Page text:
Interviews, promotion, books signing, chatting, networking, and who knows what all else. Heck, my idea of marketing is writing a good cover letter. I know there are writers, who are weirdly social and outgoing. Crazy people, who are energized by speaking to strangers. Then there are the quiet, reticent, sane types.

Several years ago I stopped at a local mall to pick up shampoo. This important quest took me past a bookstore, a happy bonus. In front of the national chain's shop was a favorite author seated at a card table with copies of his latest hardcover release piled up around him. He was trying very hard not to look bored and miserable. To my shame, I did not stop.

How do you all feel about promotion? Is it something you look forward to or dread? As readers would you enjoy meeting a favorite author or would you rather keep the veil of fiction firmly in place between you?

Sunday, May 06, 2007

Publication Quest

Insanity continues to flourish in my corner of the blogsasphere. The novella is progressing fairly steadily. Meanwhile other story ideas are crowding in so fast I’m considering taking a day to record them in case the swamp grows dry.

At the moment, it sounds sensible to me to have multiples of each type of story. As a reader I’m so disappointed to dive into a promising first book and find it is the author’s only story. Especially if I didn’t discover the debut title for month or years after its initial appearance on the scene. Where as there’s nothing more pleasing than finding a compelling voice with a backlist.

Contructing a production plan based on my reading preferences means I should have multiples of each type of story I want to write. A few classic romances, a couple of romantic suspense titles, and a small collection of erotic shorts. By happy coincidence, that is what I’m doing. Wish me luck!

Current year's goals

1) Study characterization to add depth to the story's cast

2) Three submissions

3) Progress on the TBR shelves

Progress report

Done reading the stack of books related to characterization - Creating Unforgettable Characters deserves a second read, still not reading it. Still suffering from lack of discipline. However, another title possibly relating to characterization was unearth - TBR shelves lack of organization is another problem . . .

Three submissions sent!

Working on number four (see word meter number four)!

Status: still waiting to hear from the publishers


Number One: four months and three weeks - estimated response time from publisher 3 months

Number Two: One month and two weeks - estimated response time from publisher 1 month

Number three: Four weeks - estimated response time from publisher none*

*Publisher did acknowledge the submission, but included a warning not to contact them about this submission. Word is they got lots of submissions (new line) and are sorting them out.

TBR stack grew, ahem a small box of books arrived. One was needed for research, two were irresistible, one . . . such is the life of an addicted reader.

Wednesday, May 02, 2007

Writing craft

Characterization is what my current craft obsession for me it is the most critical aspect of any story. Browsing around the other day I found a discussion, The Secret to Getting Published, about this very subject by Melanie Melburne on .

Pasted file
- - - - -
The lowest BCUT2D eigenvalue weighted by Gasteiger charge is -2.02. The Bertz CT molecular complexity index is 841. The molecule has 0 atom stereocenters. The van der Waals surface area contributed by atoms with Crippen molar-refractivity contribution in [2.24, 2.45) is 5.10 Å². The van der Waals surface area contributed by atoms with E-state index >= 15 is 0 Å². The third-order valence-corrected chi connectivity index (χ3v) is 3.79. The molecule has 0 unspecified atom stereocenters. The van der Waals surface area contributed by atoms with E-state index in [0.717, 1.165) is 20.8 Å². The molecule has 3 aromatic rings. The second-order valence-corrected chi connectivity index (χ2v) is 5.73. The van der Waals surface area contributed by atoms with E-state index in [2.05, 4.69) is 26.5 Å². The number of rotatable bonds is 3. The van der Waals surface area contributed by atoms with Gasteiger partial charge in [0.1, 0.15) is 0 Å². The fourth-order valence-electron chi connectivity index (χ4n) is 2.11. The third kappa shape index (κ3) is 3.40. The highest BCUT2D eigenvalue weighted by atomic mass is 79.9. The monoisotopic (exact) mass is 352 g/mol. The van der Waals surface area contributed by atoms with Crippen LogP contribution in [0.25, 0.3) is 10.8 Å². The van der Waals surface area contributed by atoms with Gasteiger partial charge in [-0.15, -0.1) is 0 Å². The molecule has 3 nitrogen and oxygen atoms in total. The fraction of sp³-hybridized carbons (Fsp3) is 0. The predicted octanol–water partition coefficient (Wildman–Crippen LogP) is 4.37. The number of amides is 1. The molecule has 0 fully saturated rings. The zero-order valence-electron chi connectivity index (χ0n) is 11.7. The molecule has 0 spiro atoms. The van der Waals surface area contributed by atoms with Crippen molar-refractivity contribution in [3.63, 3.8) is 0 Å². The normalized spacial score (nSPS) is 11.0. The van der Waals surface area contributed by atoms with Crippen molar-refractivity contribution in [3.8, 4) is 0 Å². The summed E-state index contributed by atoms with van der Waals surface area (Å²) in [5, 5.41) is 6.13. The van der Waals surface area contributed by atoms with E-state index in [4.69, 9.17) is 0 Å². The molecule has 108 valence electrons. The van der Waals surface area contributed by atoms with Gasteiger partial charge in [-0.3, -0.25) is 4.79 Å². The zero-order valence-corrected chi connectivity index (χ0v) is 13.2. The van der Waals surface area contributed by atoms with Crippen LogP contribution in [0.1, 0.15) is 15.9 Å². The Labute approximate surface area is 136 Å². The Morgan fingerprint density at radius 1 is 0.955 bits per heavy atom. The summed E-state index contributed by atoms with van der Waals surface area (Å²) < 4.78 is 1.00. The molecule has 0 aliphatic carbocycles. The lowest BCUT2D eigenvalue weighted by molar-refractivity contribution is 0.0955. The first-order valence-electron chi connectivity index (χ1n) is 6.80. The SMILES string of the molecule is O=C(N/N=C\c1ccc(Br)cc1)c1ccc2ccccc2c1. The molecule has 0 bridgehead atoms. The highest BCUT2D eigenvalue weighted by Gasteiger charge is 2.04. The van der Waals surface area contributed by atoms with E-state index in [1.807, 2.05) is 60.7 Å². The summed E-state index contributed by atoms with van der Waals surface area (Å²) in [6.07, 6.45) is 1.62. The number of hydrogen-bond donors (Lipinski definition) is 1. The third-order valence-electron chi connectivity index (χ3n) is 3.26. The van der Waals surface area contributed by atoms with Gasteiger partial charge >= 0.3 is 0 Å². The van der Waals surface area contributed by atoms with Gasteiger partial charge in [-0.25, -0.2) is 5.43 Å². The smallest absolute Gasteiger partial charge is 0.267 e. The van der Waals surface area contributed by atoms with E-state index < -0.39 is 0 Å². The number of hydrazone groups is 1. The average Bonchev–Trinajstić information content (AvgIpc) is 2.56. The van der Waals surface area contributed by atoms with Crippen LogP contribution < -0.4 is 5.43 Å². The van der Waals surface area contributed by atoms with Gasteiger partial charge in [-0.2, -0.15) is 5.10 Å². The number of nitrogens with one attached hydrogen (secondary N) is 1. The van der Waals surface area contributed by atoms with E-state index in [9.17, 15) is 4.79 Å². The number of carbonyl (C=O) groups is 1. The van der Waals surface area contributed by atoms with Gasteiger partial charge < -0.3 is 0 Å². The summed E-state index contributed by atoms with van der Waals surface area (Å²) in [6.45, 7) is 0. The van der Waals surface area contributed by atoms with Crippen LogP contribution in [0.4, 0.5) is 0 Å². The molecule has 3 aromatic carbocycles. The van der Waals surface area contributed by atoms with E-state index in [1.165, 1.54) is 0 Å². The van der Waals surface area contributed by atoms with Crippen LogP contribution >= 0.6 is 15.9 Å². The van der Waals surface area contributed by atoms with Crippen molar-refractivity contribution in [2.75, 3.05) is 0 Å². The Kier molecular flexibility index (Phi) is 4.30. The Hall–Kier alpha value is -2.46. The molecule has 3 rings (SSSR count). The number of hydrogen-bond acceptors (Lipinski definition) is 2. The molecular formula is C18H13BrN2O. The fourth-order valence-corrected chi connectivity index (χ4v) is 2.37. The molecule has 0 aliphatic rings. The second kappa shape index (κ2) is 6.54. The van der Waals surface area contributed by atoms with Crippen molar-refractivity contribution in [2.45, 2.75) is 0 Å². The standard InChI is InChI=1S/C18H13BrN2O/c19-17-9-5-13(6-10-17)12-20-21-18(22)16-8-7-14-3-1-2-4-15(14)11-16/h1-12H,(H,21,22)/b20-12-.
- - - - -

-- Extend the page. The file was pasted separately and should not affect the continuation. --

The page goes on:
My favorite writers are all brilliant at characterization. There are two things I'm sure work to make characters engaging.

1) Detail - there's are a few catches though. They have to be the perfect telling details. And they have to be slivered into the story at exactly the right moment. As if that weren't tricky enough, they have to be repeated, with enough added content not to be annoying, at precisely the right time to drive home the point. The purpose of all these details is character revelation. The reason the details repeat and change is to show character evolution.

2) Emotion - the basic feelings of bad, glad, and mad are universal. The character's inner journey is what makes a story compelling. This is the reason behind the classic advice to open the story with the heroine grappling with a problem. Who among us has never struggled? No one. Therefore struggling protagonist yields instant empathy.

Simple enough - give the reader engaging characters who are believable, admirable, and human. Then place those same story people into situations where they must struggle to overcome conflict. Finally, relate the emotional stakes poignantly and the manuscript is practically sold.

There may be a few other piddling details . . .

Tuesday, May 01, 2007

Reading Report

More inroads into the TBR shelves at this rate I'll get to buy a book without guilty twinges in a couple of years. ;)

First up a beloved Presents - Annie West's A Mistress For The Taking . Oooh it's simply yummy. This is Ms. West's debut book at least for this line and it's scrumptious. The only downside to reading this perfect gem of passionate romance is the I'm-not-worthy fog of depression that descends. A feeling that convinces me I am insane to even submit to the same editors who handle Ms. West's manuscripts.

Next Loretta Chase's Mr. Impossible. An entirely different kind of book, but equally perfect in its own unique fashion. Aside from being a regency set in Egypt, the romance reminds me of the movie African Queen. In that classic movie Katherine Hepburn played a missionary's sister who, due to desperate circumstances, winds up traveling up river with an unrepentant sinner played by Humphrey Bogart. They were hopelessly mismatched from the start and in very grim circumstances. Of course they fell madly in love. Mr. Impossible has a similar pairing. The heroine, a missionary's widow and a devoted sister extracts the the hero,a reckless sinner and fourth son of a long suffering Earl, from an infamous Cairo prison. Naturally it follows that they are beset by dire circumstances and fall in love. Good stuff.